The 4 Most Popular Santa Cruz Legends

Among the main legends of Santa Cruz (Bolivia) stand out the Jichi, the guajojo and the widow. Santa Cruz is the department with the largest territory in that nation, as it occupies 33.74% of the land. It is located in the southeastern third of the country and concentrates some 2,600,000 inhabitants.

Currently, it is the most industrialized region of Bolivia, which is why it has the highest per capita income in the nation, a high population growth rate that places it in the 14th position of the cities with the fastest growth in the entire country. world.

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The legends of Santa Cruz portray dark beings, with imprecise features that are rarely seen. Source: pixabay.com

Although it is the industrial and economic center of the Andean nation, it harbors in its entrails a rural past full of mysticism and traditions that are still quite present today.

An example of this are the legends of the idiosyncrasy of the “cambas”, as the inhabitants of Santa Cruz are known. Through these stories, the people of this region have explained events that occurred a long time ago.

In general, the legends deal with events with a great supernatural charge, impregnated with mystery, with touches of miracle and fantasy, but which at the same time keep an important degree of credibility granted by the cultural roots of the story, and because they refer to very distant moments over time, so for many residents it is difficult to refute them.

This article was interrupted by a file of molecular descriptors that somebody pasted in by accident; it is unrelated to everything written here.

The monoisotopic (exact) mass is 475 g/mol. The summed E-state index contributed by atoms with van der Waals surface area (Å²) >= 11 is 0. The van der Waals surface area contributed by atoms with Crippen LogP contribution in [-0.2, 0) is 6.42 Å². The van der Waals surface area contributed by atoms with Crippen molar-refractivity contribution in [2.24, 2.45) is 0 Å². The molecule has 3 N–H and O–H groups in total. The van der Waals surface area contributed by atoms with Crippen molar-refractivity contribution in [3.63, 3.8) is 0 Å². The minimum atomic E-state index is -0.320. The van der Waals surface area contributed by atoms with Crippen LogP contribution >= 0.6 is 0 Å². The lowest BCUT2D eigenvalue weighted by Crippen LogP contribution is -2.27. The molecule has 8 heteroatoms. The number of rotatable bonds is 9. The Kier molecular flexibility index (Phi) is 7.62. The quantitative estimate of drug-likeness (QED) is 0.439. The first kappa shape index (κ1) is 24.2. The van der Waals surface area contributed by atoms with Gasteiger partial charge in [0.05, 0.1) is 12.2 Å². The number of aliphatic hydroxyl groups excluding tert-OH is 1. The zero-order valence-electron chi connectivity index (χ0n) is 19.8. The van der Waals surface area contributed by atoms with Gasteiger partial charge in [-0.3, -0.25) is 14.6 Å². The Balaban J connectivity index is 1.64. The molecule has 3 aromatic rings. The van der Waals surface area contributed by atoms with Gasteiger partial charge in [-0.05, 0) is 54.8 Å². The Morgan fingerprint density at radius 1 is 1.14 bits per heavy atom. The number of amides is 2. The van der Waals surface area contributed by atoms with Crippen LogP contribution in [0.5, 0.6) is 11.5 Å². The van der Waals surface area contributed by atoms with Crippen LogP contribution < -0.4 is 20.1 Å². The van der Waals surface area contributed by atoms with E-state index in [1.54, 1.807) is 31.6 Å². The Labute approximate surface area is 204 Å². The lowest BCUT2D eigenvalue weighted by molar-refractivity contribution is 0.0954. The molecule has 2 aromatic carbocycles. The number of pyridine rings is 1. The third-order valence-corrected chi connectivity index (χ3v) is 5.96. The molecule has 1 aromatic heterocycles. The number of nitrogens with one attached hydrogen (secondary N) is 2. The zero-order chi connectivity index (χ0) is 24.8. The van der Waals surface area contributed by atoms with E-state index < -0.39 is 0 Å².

Main legends of Santa Cruz

The knowledge and analysis of the collection of legends will allow to learn about the culture of a people, since it is possible to identify their deepest feelings, as well as to know their desires and fears.

It is also a way to find clues about their religiosity, their relationship with their environment and their self-perception. Below we describe the main legends of Santa Cruz:

The guajojo

The daughter of the chief of a tribe who lived in a clearing in the jungle was a young, beautiful and charming Indian girl, who was deeply in love with a young man from the same tribe.

The boy was handsome, tender, and with the best of heart, attributes that were far from those of a warrior. The young man reciprocated the love of the chief’s daughter.

One day, the old chief learned of such an affair and was convinced that the boy was not worthy of his daughter. Making use of his power and his gifts as a sorcerer, he convinced the boy to accompany him to the deepest part of the earth; there he ended his life.

As the days went by, the girl could no longer bear the disappearance of her boyfriend and set out to look for him. In the middle of his search he came across the terrible evidence of the crime. On returning to the village, he confronted his father and threatened him that he would give notice of such an abominable act to the entire tribe.

To avoid the scandal, the chief used his magic and turned his daughter into a night owl who preserved the plaintive voice of the indiecita who night after night laments the murder of her love. This bird is the well-known guajojo.

The lantern of the afterlife

In the middle of the dark alleys of the beginning of the last century the word spread with moving stories about a lantern that wandered floating, making everything shine with its fire and in the deepest silence.